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When candidates debate in Nevada, you can bet Yucca Mountain will be mentioned. And Hillary Clinton had her facts in order during a Jan. 15, 2008, debate in Las Vegas.
Yucca Mountain is the proposed site for a controversial proposal to store much of the nation's nuclear waste in one place. Predictably, most Nevadans oppose this. The original opening date for the site was in 1998, but opposition has prevented the project from going forward and its fate is unclear.
Senate Majority Leader Harry Reid, D-Nev., is a powerful opponent. Both Clinton and Obama have urged that the project be shelved.
A prominent supporter of Yucca Mountain, though, is Exelon Corp., an electric utility based in Chicago.
Exelon operates the largest nuclear fleet (17 reactors) in the United States and the third-largest commercial nuclear fleet in the world, according to Exelon's Web site.
In a speech to nuclear energy executives in May 2007, Exelon CEO John Rowe said permanent disposal at Yucca Mountain or a similar facility remains "a long-term imperative" for the industry, even while he acknowledged it would not happen soon.
We asked a spokesman for Exelon if they've spent "millions" promoting Yucca Mountain. We were told they don't track their spending by project. Public records, though, indicate the company has spent more than $10-million on lobbyists between 2002 and 2007, with Yucca Mountain listed among its top issues. That doesn't count previous years; the Yucca Mountain project has been debated for more than 20 years.
Meanwhile, campaign finance records confirm Exelon is one of Obama's top contributors. The Center for Responsive Politics found that Exelon employees were his sixth-largest corporate donor group. (No. 1 was Goldman Sachs.)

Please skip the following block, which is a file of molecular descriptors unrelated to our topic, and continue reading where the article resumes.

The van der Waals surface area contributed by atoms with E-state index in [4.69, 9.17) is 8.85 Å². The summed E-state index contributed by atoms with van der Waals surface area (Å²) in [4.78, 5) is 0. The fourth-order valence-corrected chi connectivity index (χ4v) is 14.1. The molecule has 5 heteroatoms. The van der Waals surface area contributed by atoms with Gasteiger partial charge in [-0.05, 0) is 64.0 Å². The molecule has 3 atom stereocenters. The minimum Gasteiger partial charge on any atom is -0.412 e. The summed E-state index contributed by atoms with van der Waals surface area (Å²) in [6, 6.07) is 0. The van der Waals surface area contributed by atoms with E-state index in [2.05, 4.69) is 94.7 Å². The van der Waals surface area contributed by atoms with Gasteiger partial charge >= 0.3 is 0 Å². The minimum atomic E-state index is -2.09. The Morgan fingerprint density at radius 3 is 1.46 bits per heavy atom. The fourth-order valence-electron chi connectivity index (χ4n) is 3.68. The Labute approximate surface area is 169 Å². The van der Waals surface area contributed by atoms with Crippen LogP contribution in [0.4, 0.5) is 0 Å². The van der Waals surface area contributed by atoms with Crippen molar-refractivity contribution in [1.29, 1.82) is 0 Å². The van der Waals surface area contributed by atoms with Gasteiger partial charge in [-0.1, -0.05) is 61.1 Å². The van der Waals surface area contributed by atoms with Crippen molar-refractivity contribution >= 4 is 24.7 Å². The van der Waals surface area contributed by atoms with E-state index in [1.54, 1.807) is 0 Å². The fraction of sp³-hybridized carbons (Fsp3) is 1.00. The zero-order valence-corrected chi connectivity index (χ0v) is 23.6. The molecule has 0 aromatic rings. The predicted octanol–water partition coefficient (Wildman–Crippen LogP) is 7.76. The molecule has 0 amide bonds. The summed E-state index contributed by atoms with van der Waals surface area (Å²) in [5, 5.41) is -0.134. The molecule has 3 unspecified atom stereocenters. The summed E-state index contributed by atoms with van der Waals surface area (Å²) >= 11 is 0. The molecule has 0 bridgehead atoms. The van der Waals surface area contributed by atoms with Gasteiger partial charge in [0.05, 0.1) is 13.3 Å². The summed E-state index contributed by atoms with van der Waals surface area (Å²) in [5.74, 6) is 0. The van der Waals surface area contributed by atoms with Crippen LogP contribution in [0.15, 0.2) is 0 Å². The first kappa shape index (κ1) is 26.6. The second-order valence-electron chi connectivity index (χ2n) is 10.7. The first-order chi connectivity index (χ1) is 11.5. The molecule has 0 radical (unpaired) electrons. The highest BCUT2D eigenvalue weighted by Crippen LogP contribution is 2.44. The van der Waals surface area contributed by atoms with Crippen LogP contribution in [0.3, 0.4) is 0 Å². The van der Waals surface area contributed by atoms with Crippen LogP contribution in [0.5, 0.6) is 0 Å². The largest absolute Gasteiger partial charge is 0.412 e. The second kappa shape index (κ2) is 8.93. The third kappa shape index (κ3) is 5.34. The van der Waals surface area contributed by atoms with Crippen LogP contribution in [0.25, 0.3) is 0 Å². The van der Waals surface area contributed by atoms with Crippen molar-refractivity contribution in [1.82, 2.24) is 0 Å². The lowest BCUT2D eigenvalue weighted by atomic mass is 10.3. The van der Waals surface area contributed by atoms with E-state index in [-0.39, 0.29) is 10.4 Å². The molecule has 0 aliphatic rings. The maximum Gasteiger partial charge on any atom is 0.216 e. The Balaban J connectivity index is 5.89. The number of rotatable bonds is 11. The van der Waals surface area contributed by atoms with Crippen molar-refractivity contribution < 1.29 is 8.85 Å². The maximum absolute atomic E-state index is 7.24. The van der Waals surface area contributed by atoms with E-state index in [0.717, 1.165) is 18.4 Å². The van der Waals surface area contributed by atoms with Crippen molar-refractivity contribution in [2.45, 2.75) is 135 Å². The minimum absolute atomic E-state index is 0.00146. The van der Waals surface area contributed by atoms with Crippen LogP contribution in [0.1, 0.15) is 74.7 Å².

The Obama campaign points to several mitigating factors: Obama opposes Yucca Mountain. Exelon is one of the largest companies and employers in Obama's hometown of Chicago. Obama has sponsored legislation specifically targeting Exelon after unplanned waste releases in Illinois. Obama has not accepted any money from Exelon lobbyists or Exelon's political action committee; rather, the contributions are from people who work at Exelon.
Of all these points, it's the last we find most compelling. Obama is not taking money from Exelon as a corporate entity or PAC, rather he's accepting contributions from Exelon executives and employees. (Clinton, by contrast, accepts federal PAC money, though she hasn't accepted any from Exelon.) It's a small but real difference, so we rate her claim on Obama's ties to Exelon to be Mostly True.
Center for Responsive Politics, Top contributors to Barack Obama , calculated through Sept. 20, 2007
Exelon Web site, About Exelon
John Rowe, Exelon CEO, remarks to the Nuclear Energy Assembly , May 23, 2007
Yahoo Finance, Exelon Corp
Crain's Chicago Business, List of Chicago's Largest Businesses , 2007
Center for Responsive Politics, Lobbying Database: Exelon Corp. , 2002-2007
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